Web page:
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Cuba Libre

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The Cuba Libre (in English, "Free Cuba") is a highball made of Cola, lime, and white rum. This highball is often referred to as a Rum and Coke or a Coke and Sugar in the United States and Canada, where the lime juice is optional.

Along with the Mojito and the Daiquiri, the Cuba Libre shares the mystery of its exact origin. The only certainty is that this cocktail was first sipped in Cuba.

Left: Cuba Libre.

1900 is generally said to be the year that cola first came to Cuba, introduced to the island by American troops. But “Cuba Libre!” was the battle cry of the Cuba Liberation Army during the war of independence that ended in 1878.

Cuba Libre Cocktail Ingredients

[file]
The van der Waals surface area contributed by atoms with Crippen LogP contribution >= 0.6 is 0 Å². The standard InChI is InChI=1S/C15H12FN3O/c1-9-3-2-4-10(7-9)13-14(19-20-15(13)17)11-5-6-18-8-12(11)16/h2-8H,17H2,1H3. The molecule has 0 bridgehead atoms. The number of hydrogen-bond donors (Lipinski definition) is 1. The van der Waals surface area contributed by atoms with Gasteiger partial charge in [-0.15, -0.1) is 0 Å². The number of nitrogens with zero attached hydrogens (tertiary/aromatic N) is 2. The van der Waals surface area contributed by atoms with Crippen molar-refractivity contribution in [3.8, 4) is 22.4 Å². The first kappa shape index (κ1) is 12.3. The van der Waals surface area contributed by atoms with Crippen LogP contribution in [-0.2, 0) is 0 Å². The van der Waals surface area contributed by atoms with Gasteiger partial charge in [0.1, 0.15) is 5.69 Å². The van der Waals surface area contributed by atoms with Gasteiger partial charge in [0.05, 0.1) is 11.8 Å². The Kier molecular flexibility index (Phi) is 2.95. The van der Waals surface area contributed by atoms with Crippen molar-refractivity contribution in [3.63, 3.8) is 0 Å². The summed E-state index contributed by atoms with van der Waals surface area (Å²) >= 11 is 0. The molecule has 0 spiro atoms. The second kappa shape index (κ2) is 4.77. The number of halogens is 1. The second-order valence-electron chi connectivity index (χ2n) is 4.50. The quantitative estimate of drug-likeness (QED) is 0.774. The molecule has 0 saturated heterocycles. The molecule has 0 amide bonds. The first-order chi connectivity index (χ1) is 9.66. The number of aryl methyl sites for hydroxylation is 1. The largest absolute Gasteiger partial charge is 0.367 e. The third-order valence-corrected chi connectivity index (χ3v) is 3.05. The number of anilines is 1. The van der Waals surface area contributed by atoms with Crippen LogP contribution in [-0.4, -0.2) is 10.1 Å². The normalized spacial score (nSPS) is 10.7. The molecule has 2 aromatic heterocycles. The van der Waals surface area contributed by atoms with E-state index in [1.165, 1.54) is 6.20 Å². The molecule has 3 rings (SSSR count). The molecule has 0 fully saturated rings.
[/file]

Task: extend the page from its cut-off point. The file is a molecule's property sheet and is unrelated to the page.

• 100ml of Cola
  • 50ml of White rum

Preparation Method


Build all ingredients in a highball glass filled with ice.


Serving Suggestion


Serve in a highball glass, on the rocks; poured over ice, garnished with lime wedge.




The Cuba Pintada ("stained Cuba") is one part rum with two parts club soda and just enough cola so that it tints the club soda. The Cuba Campechana ("straightforward Cuba") contains one part rum topped off with equal parts of club soda and cola. They are both popular refreshments, especially among young people.

A recent variation is called the Cuba Light made with rum and Diet Coke.

Another variation of the Cuba Libre is the Cuban Missile Crisis. Compared to a normal Cuba Libre, it uses a higher proof rum, such as Bacardi 151 (75.5%).

An interesting variation of the Cuba Libre popular in the West Indies is a “Hot” Cuba Libre which includes a splash of Caribbean hot sauce (e.g. Capt'n Sleepy's Quintessential Habanero, or Matouk's).



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